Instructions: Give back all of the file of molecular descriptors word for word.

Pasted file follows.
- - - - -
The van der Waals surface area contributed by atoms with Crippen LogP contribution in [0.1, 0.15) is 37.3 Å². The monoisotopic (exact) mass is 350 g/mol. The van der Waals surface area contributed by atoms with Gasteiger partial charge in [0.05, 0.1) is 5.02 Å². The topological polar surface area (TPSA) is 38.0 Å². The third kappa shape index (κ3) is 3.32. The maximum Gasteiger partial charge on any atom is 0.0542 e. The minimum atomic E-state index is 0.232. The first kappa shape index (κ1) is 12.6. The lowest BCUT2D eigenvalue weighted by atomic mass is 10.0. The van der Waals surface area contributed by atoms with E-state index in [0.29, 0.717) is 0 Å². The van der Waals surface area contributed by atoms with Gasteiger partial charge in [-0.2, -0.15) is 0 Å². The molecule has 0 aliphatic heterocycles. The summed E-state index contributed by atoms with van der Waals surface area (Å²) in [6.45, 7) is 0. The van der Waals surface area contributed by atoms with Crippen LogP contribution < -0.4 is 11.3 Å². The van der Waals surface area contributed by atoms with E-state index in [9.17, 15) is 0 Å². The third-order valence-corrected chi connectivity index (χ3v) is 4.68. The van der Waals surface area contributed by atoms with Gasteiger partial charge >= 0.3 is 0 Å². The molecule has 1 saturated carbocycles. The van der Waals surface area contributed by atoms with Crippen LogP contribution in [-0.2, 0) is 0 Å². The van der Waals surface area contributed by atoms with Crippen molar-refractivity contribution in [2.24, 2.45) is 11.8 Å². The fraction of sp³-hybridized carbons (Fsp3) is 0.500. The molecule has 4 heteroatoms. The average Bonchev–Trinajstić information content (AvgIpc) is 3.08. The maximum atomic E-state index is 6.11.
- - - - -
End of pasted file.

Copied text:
The van der Waals surface area contributed by atoms with Crippen LogP contribution in [0.1, 0.15) is 37.3 Å². The monoisotopic (exact) mass is 350 g/mol. The van der Waals surface area contributed by atoms with Gasteiger partial charge in [0.05, 0.1) is 5.02 Å². The topological polar surface area (TPSA) is 38.0 Å². The third kappa shape index (κ3) is 3.32. The maximum Gasteiger partial charge on any atom is 0.0542 e. The minimum atomic E-state index is 0.232. The first kappa shape index (κ1) is 12.6. The lowest BCUT2D eigenvalue weighted by atomic mass is 10.0. The van der Waals surface area contributed by atoms with E-state index in [0.29, 0.717) is 0 Å². The van der Waals surface area contributed by atoms with Gasteiger partial charge in [-0.2, -0.15) is 0 Å². The molecule has 0 aliphatic heterocycles. The summed E-state index contributed by atoms with van der Waals surface area (Å²) in [6.45, 7) is 0. The van der Waals surface area contributed by atoms with Crippen LogP contribution < -0.4 is 11.3 Å². The van der Waals surface area contributed by atoms with E-state index in [9.17, 15) is 0 Å². The third-order valence-corrected chi connectivity index (χ3v) is 4.68. The van der Waals surface area contributed by atoms with Gasteiger partial charge >= 0.3 is 0 Å². The molecule has 1 saturated carbocycles. The van der Waals surface area contributed by atoms with Crippen LogP contribution in [-0.2, 0) is 0 Å². The van der Waals surface area contributed by atoms with Crippen molar-refractivity contribution in [2.24, 2.45) is 11.8 Å². The fraction of sp³-hybridized carbons (Fsp3) is 0.500. The molecule has 4 heteroatoms. The average Bonchev–Trinajstić information content (AvgIpc) is 3.08. The maximum atomic E-state index is 6.11.